The album was released in 1999 on CD and from then on includes the Erma Franklin / Janis Joplin classic "Piece Of My Heart" and three other tracks by Denny Lane, Jackie Wilson and an additional unedited version of "Sunshine Help Me." This EP while not exactly essential is quite a pleasant listening experience as it fully conveys what THE MOVE was all about in a live setting and how well they could adapt their own particular style of playing around a varying set list of songs. The album has been remastered and reissued in its own right with varying amounts of bonus tracks tacked onto the end. It is really a treat to hear the band in their early days before the more progressive elements were added on "Shazam" and how well they could master the vast array of influences on board. While not quite reaching the heights of essential releases, it is nonetheless a very enjoyable little tidbit that fills the cracks of the time between the first two albums.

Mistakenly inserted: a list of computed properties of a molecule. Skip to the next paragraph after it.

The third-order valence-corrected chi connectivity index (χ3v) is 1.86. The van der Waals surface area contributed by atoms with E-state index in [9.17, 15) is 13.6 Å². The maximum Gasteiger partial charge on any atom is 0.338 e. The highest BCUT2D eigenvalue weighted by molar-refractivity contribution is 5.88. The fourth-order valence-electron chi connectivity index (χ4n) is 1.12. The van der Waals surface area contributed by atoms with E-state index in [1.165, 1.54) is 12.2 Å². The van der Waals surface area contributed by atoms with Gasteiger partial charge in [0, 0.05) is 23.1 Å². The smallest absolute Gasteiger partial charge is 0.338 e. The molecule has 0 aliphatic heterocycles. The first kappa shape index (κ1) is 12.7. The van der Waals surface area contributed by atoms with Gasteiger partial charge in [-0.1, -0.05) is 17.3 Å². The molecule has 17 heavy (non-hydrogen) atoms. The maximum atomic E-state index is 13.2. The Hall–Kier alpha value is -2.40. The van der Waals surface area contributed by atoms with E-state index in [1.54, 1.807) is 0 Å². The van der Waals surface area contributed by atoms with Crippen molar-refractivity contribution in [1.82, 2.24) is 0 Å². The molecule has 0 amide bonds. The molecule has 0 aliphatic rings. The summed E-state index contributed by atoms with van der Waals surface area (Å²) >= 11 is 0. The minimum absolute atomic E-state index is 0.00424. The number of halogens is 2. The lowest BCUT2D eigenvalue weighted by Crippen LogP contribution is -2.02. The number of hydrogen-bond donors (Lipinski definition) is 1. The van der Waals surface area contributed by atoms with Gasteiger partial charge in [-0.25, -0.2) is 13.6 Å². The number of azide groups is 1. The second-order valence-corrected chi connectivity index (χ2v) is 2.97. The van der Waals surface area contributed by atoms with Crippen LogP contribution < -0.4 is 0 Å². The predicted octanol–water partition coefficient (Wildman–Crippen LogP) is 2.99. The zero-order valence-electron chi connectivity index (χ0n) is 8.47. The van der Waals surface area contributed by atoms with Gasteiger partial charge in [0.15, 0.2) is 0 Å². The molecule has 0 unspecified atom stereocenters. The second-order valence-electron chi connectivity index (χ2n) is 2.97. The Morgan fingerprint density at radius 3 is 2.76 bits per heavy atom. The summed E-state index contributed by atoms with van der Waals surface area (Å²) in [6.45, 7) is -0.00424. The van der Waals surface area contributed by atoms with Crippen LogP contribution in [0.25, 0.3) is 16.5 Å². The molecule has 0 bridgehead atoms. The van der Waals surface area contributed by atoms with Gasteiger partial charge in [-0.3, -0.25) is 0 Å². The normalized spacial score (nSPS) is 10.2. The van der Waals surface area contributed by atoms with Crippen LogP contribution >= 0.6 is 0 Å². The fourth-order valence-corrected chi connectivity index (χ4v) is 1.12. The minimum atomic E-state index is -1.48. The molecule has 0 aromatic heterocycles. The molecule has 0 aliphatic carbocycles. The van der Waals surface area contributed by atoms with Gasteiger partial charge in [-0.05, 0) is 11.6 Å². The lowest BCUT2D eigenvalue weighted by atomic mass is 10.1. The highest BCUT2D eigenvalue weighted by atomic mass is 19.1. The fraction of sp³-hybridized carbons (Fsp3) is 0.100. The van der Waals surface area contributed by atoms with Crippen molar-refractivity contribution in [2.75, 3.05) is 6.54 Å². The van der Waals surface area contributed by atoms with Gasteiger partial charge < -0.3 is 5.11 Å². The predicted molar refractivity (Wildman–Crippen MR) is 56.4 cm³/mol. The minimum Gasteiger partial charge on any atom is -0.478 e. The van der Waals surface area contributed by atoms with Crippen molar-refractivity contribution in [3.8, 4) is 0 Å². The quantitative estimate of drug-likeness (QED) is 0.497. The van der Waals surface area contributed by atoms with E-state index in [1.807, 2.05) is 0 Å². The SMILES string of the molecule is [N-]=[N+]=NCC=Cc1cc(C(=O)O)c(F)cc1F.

3.5 rounded down

 Move by MOVE, THE album cover Studio Album, 1968
3.11 | 31 ratings

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Move
The Move Proto-Prog

Review by siLLy puPPy
Collaborator PSIKE, JR/F/Canterbury & Eclectic Teams

4 stars One of the things i always wonder is how do certain bands come up with such LAME band names? Well THE MOVE literally refers to the shifting positions of band members from one band to another. Yeah, lame, i know but luckily the music of THE MOVE on their debut album MOVE is far from lame. This is yet one of a gazillion bands to have emerged from Birmingham, England in the 60s. This is a band that had significant success in their native UK by scoring a total of 20 hit singles in a five year span but had absolutely no success in the US or other English speaking countries which meant their career was a fairly short seven year span but a sweet one nonetheless. While the band was known for its innovative and progressive leanings beginning on their second album "Shazam," on this debut album they are all about psychedelic pop and were one of the main shakers of the short lived genre called "freakbeat" which incorporated many aspects of the early British beat scene with psychedelic elements like studio effects and stereophonic embellishments as to give it a strange contemporary achronistic feel at the same time.